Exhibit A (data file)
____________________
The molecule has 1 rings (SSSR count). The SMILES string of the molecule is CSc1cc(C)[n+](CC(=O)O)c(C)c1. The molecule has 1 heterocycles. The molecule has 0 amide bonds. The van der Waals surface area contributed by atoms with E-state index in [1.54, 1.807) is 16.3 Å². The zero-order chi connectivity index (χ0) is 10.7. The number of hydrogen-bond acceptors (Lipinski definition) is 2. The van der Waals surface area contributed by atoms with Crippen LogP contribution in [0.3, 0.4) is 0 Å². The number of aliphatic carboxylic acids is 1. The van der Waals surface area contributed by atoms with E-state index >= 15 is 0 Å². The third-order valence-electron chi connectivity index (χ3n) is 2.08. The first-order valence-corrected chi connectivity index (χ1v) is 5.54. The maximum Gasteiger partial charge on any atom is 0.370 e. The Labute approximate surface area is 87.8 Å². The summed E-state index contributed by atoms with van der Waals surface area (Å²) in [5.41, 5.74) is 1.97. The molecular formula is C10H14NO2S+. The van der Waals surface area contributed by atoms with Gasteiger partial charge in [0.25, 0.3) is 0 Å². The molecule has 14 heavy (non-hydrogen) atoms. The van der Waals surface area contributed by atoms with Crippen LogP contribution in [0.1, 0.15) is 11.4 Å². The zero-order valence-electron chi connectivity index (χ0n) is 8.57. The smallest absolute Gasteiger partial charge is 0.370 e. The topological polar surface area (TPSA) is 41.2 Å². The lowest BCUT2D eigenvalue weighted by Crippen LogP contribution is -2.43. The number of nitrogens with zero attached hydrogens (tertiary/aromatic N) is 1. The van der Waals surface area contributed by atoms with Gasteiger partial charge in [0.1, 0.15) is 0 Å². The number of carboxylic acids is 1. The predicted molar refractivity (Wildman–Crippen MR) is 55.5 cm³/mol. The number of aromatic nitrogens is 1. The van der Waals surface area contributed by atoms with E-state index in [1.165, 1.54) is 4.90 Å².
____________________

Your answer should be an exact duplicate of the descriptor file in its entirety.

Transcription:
The molecule has 1 rings (SSSR count). The SMILES string of the molecule is CSc1cc(C)[n+](CC(=O)O)c(C)c1. The molecule has 1 heterocycles. The molecule has 0 amide bonds. The van der Waals surface area contributed by atoms with E-state index in [1.54, 1.807) is 16.3 Å². The zero-order chi connectivity index (χ0) is 10.7. The number of hydrogen-bond acceptors (Lipinski definition) is 2. The van der Waals surface area contributed by atoms with Crippen LogP contribution in [0.3, 0.4) is 0 Å². The number of aliphatic carboxylic acids is 1. The van der Waals surface area contributed by atoms with E-state index >= 15 is 0 Å². The third-order valence-electron chi connectivity index (χ3n) is 2.08. The first-order valence-corrected chi connectivity index (χ1v) is 5.54. The maximum Gasteiger partial charge on any atom is 0.370 e. The Labute approximate surface area is 87.8 Å². The summed E-state index contributed by atoms with van der Waals surface area (Å²) in [5.41, 5.74) is 1.97. The molecular formula is C10H14NO2S+. The van der Waals surface area contributed by atoms with Gasteiger partial charge in [0.25, 0.3) is 0 Å². The molecule has 14 heavy (non-hydrogen) atoms. The van der Waals surface area contributed by atoms with Crippen LogP contribution in [0.1, 0.15) is 11.4 Å². The zero-order valence-electron chi connectivity index (χ0n) is 8.57. The smallest absolute Gasteiger partial charge is 0.370 e. The topological polar surface area (TPSA) is 41.2 Å². The lowest BCUT2D eigenvalue weighted by Crippen LogP contribution is -2.43. The number of nitrogens with zero attached hydrogens (tertiary/aromatic N) is 1. The van der Waals surface area contributed by atoms with Gasteiger partial charge in [0.1, 0.15) is 0 Å². The number of carboxylic acids is 1. The predicted molar refractivity (Wildman–Crippen MR) is 55.5 cm³/mol. The number of aromatic nitrogens is 1. The van der Waals surface area contributed by atoms with E-state index in [1.165, 1.54) is 4.90 Å².